Is the so-called ‘good-guy with a gun’ theory, fact or fiction?

That question taking on new importance in Nebraska as the state this week ushered in a new make-it-easier-to-carry-a-gun law.

[View our full video report above]

The law making it easier to hide a gun, so-called “Constitutional Carry,” is now on the books across Nebraska, including Omaha where police fought against it.

Police Chief Todd Schmaderer, Omaha: “There is no way to prevent the carrying of an assault weapon. So, you can walk around a populated city, outdoor venues of the College World Series, concerts, police crime scenes, places of protests. You get the picture. There is nothing we could do about it at that point in time.”

State Sen Tom Brewer: When states possess “Constitutional Carry” you’re not seeing an increase of murders with handguns. Again, and again opponents have given the perception that this would become the wild, wild west. That was what they said, none of that came about.

One argument favoring concealed carry laws, is the “good guy with a gun.”

Exhibit A, at the moment: A Houston, Texas restaurant in January.

A masked man with a gun is demanding money and wallets from customers.

But heading out the door a customer pulls his gun, fires numerous shots and kills the man, a convicted felon out on parole since 2021.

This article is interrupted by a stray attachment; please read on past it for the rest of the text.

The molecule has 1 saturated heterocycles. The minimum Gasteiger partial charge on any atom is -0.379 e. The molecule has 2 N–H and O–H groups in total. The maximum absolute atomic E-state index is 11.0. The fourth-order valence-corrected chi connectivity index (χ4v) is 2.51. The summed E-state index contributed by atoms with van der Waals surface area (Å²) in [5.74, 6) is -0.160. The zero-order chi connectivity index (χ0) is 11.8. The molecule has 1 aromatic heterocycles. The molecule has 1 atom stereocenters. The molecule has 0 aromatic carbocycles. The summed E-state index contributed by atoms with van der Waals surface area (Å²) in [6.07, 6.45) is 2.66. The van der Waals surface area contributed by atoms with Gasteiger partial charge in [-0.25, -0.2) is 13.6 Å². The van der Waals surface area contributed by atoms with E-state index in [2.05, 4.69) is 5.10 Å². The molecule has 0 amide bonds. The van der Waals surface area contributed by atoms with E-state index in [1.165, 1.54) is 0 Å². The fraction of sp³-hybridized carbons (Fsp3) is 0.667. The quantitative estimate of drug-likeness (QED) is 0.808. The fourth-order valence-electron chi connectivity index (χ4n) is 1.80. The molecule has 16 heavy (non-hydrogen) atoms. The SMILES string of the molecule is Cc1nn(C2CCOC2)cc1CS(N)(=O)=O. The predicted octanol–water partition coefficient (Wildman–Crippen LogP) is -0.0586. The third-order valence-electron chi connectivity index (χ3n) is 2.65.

All this giving the hidden gun group some muscle, muscle that certain data disputes.

According to one lengthy study (Texas State University), there were 433 active shooter attacks in the U.S. between 2000 and 2021.

Of those 433 attacks, 184 ended after police arrived.

The other 249 ended before police arrived: 113 shooters left the scene, 72 killed themselves, 42 were subdued without a gun, 22 with a gun.

And of those 22, 7 were security guards, 3 were off-duty police officers, and 12 were citizens—those good guys with guns.

Those 12 making up well less than 1 percent of those 433 cases.

Joe Jordan, NCN: " Do you buy the good guy with the gun theory?"

Chief Schmaderer: I suppose there's some truth to it but there there's a tipping point, too.

Jordan, NCN: "When officers show up at a scene and there is the "good guy" with the gun how do you know who the good guy is?"

Chief Schmaderer: "Well you don't always and obviously our approach to policing has to change because of that as well the probable cause standards are going to change. It used to be if you could address probable cause that somebody might have a gun you could make a stop and you could do a frisk and check for public safety needs with the onus that it's legal to have again you kind of lose that element of probable cause, so it alters our policing approach as well."